Christine de Pizan

Christine de Pizan
The Writer Christine de Pizan at Her Desk

Wednesday, December 5, 2018

Alida Withoos, Botanical Illustrator

Alida Withoos, painter (buried 5 December 1730)


Alida Withoos, probably born about the year 1661, was the fourth child (and second daughter) of Matthias Withoos, a Dutch painter, and his wife, Wendelina van Hoorn.

Alida Withoos, persian poppy,
image from ArtNet
The family lived in Amersfoort, a city in the province of Utrecht (the Netherlands) where Alida was born, but in 1672, when the French invaded, the family relocated to Hoorn, her mother's place of birth.

Matthias Withoos trained his children as artists--in addition to Alida, Johannes, Pieter, Frans, and Maria all became artists. (Little is known about the work of Maria.)

Trained by her father, Alida Withoos nevertheless attained some recognition in her own name. She was one of the artists commissioned by the botanist, art collector, and patron, Agnes Block, to work on her estate, Vijverhof (where, in 1687, she is said to have painted the first pineapple bred in Europe). There she worked with other women botanical artists, including Maria Sybilla Merian and her daughter Johanna Helena Herolt-Graf.

Alida Withoos also contributed to the Moninckx Atlas, a nine-volume "botanical album" of 420 watercolor studies of the plants in Amsterdam's famed garden, the Hortus Medicus. While the majority of the illustrations were done by Jan Moninckx and his daughter, Maria Moninckx, Alida Withoos contributed twelve of the images.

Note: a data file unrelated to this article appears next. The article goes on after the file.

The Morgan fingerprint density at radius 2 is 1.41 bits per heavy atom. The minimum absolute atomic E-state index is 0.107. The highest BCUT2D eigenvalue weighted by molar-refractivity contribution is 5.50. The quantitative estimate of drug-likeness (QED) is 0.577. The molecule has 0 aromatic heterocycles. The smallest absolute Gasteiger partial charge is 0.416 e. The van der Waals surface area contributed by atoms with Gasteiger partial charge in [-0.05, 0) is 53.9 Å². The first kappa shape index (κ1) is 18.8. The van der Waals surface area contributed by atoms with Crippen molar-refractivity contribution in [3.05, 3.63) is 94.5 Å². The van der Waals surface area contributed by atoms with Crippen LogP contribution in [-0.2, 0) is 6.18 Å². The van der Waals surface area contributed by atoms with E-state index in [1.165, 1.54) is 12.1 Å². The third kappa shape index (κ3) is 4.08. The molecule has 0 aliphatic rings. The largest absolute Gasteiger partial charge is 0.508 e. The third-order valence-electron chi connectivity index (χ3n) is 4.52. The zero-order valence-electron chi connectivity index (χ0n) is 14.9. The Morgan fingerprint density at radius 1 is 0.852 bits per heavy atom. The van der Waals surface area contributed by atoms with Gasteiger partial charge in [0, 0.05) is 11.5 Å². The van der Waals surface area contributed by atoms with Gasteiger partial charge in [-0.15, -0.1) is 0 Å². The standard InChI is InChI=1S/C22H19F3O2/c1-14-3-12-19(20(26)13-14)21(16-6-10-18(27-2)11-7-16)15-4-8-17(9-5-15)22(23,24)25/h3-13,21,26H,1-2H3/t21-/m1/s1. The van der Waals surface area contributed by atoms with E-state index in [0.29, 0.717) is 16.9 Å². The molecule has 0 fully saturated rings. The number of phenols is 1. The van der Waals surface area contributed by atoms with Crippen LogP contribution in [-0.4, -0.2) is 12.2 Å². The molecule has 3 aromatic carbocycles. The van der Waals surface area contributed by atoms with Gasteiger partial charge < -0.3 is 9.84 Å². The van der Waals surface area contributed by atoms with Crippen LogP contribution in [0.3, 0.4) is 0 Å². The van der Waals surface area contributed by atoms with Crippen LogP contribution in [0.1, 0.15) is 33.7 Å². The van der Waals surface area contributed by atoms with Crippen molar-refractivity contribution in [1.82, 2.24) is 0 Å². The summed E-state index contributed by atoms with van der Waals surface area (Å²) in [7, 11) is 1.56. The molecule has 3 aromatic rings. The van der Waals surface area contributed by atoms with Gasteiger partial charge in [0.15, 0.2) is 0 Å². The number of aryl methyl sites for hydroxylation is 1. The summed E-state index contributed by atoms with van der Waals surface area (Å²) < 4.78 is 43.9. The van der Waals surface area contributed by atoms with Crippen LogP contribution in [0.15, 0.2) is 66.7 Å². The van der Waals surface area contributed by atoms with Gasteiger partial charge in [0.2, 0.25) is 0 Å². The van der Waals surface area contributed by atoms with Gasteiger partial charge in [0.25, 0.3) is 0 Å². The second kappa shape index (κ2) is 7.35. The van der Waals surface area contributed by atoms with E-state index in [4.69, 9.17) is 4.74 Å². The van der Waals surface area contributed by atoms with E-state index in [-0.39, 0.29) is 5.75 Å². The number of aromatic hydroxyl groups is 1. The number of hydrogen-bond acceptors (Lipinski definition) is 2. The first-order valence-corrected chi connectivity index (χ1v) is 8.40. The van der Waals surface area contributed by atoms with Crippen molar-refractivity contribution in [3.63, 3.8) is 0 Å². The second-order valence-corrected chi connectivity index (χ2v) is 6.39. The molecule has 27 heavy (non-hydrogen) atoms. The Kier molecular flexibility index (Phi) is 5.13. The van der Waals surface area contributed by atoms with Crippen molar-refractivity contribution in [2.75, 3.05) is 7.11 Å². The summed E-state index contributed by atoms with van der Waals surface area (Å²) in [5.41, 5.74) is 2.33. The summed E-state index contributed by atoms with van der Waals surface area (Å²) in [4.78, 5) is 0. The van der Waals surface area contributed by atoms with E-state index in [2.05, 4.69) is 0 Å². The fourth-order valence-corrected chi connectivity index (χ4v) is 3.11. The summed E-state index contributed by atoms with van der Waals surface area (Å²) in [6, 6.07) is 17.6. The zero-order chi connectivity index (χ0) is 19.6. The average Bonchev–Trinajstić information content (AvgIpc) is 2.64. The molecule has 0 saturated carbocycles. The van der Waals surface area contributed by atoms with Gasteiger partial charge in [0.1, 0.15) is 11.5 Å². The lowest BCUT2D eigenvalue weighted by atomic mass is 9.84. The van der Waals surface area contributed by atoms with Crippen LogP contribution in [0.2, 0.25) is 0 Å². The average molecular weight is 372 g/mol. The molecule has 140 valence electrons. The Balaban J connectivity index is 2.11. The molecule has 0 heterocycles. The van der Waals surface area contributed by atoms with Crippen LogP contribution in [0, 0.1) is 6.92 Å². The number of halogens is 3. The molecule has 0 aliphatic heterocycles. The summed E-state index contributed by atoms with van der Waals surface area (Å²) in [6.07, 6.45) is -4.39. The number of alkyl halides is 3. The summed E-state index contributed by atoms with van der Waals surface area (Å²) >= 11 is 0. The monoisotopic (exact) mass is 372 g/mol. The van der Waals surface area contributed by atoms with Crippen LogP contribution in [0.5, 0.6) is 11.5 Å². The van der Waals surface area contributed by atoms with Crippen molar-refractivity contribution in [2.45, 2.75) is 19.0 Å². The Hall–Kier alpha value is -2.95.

On 31 January 1701, Alida Withoos, then thirty-nine years old, married the painter Andries Cornelisz van Dalen. (Her age was recorded at the time of her marriage, thus suggesting the year of her birth.)

Although she lived until 1730, no work by Alia Withoos is known to have been completed after 1700. She may have stopped painting after her marriage, though she may also have continued to work in some capacity in the workshop of her husband's family. 
Alida Withoos, columbine,
image from ArtNet

For the best information available online, I recommend Liesbeth Missel's biographical essay in the Digital Vrouwenlexicon of the Netherlands; to access, click here.

As an excellent resource for viewing her work, I suggest the online gallery at ArtNet; click here.

One of my most frequently cited sources for information about women artists is Germaine Greer's The Obstacle Race: The Fortunes of Women Painters and Their Work. Greer refers to Withoos briefly in the context of women and still-life painting, "flower painting," and botanical illustration in her chapter, "Still Life and Flower Painting" (227-49)--I highly recommend it!








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